Just over a year ago I needed a new notebook, and ended up buying an HP DV1000 series. The model I bought, a DV 1040, has a Pentium M 1.6GHz processor and came with a 60G hard drive, 512M of RAM and built-in Bluetooth and Wifi. At the time it was more of a compromise purchase: right price, acceptable features, not hideous. I didn’t love it, but it seemed to work well. It’s the first widescreen notebook I’ve owned and over time that’s become my favorite feature — 4:3 is so 2001.
So over the past couple months I’ve been using VMWare more, running virtual machines to test software on Windows as well as Linux, and was really starting feel the performance limitations of the machine. At about the same time my braindead partitioning scheme I dreamed up a year ago came back to bite me and I ran out of space on two of the partitions (there’s an entire “make sure partitions align to cylindar boundaries” lesson here, but I’m just too tired to go into it now). So I started shopping for a new notebook. And what I found was that $2000 would buy me the same notebook with a marginally faster processor, a 100G hard drive, and (in many cases) no Bluetooth. Right.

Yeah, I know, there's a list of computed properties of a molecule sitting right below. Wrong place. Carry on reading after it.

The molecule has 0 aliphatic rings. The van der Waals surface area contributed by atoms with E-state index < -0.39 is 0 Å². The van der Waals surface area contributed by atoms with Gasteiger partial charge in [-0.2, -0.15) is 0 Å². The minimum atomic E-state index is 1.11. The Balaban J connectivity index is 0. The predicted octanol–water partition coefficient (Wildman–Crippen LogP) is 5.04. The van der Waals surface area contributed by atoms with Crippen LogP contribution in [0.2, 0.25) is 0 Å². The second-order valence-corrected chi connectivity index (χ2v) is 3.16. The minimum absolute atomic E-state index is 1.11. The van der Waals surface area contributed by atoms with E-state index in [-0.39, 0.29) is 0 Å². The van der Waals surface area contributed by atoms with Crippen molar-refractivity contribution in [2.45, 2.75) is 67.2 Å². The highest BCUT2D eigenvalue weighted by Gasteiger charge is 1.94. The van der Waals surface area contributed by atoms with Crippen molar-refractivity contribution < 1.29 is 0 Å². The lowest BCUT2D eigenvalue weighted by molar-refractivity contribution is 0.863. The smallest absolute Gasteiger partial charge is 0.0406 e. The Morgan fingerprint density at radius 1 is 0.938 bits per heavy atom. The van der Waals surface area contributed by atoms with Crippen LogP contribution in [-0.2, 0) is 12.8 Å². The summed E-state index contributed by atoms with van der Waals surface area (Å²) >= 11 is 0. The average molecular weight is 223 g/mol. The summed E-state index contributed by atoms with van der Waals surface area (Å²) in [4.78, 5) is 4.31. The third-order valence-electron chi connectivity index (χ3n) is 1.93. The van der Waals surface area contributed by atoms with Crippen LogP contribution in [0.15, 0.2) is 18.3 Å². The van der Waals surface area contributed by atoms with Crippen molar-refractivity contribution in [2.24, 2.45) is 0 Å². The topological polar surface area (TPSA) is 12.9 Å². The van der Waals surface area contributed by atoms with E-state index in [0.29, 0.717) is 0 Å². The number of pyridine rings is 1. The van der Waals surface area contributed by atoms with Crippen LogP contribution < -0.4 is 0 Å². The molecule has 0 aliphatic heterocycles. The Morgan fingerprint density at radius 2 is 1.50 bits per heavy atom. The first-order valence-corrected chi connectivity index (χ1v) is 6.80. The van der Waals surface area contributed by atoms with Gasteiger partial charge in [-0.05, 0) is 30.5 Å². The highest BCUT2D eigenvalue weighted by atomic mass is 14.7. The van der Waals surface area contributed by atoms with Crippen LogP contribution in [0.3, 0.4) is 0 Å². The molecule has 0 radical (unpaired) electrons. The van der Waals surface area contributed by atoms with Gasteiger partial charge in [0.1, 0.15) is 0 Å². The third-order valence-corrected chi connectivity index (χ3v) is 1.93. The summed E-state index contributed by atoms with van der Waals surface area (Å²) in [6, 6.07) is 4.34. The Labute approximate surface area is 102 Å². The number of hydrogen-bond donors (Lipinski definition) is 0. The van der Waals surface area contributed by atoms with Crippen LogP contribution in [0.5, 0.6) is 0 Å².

So I decided to upgrade the DV1040 instead. I replaced one of the SO–DIMMS with a 1G chip, giving me 1.25G RAM, and replaced the 60G hard drive with a 100G model. In the process I found out that the existing drive was a 4200 RPM, and replaced it with a 7200 RPM model. Total cost: $250. And I can’t believe how much faster it seems now. VMWare suspends and restores virtual machines in a fraction of the time, and apps launch faster — I have to believe that’s as much a result of the faster hard drive as additional RAM. I also added the double capacity battery. The weight addition isn’t that noticeable, especially when you consider the fact that I can now get 6 hours of run time off a charge. The moral of the story, though, is that for a consumer grade, “entertainment notebook PC”, the Pavilion DV1040 is incredibly easy to upgrade. The hard drive and RAM are easily accessible and it was relatively easy to find information on what sorts of drives were compatible, etc. Maybe it wasn’t such a compromise after all.